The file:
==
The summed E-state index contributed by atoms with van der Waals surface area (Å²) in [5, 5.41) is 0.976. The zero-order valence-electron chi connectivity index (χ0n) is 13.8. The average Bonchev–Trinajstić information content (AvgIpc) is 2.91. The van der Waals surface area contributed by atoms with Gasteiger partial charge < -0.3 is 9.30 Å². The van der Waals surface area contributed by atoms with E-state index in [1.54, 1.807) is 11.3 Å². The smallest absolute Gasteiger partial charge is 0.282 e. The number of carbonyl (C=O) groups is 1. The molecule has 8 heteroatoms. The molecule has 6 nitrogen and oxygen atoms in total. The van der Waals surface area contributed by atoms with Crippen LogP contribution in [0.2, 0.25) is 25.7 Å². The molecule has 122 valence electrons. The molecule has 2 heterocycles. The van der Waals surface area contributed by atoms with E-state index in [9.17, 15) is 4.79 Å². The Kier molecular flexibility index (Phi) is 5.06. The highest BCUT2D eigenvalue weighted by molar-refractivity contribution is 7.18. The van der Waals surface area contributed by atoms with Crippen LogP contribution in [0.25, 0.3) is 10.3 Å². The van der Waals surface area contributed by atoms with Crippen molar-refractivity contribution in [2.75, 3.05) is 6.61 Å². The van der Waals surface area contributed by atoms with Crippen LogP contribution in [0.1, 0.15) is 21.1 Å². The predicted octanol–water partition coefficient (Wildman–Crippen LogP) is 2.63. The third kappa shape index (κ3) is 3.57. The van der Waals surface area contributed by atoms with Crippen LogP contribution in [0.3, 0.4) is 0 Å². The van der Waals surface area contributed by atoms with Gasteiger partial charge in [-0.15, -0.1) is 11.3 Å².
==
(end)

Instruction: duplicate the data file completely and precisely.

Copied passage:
The summed E-state index contributed by atoms with van der Waals surface area (Å²) in [5, 5.41) is 0.976. The zero-order valence-electron chi connectivity index (χ0n) is 13.8. The average Bonchev–Trinajstić information content (AvgIpc) is 2.91. The van der Waals surface area contributed by atoms with Gasteiger partial charge < -0.3 is 9.30 Å². The van der Waals surface area contributed by atoms with E-state index in [1.54, 1.807) is 11.3 Å². The smallest absolute Gasteiger partial charge is 0.282 e. The number of carbonyl (C=O) groups is 1. The molecule has 8 heteroatoms. The molecule has 6 nitrogen and oxygen atoms in total. The van der Waals surface area contributed by atoms with Crippen LogP contribution in [0.2, 0.25) is 25.7 Å². The molecule has 122 valence electrons. The molecule has 2 heterocycles. The van der Waals surface area contributed by atoms with E-state index in [9.17, 15) is 4.79 Å². The Kier molecular flexibility index (Phi) is 5.06. The highest BCUT2D eigenvalue weighted by molar-refractivity contribution is 7.18. The van der Waals surface area contributed by atoms with Crippen LogP contribution in [0.25, 0.3) is 10.3 Å². The van der Waals surface area contributed by atoms with Crippen molar-refractivity contribution in [2.75, 3.05) is 6.61 Å². The van der Waals surface area contributed by atoms with Crippen LogP contribution in [0.1, 0.15) is 21.1 Å². The predicted octanol–water partition coefficient (Wildman–Crippen LogP) is 2.63. The third kappa shape index (κ3) is 3.57. The van der Waals surface area contributed by atoms with Crippen LogP contribution in [0.3, 0.4) is 0 Å². The van der Waals surface area contributed by atoms with Gasteiger partial charge in [-0.15, -0.1) is 11.3 Å².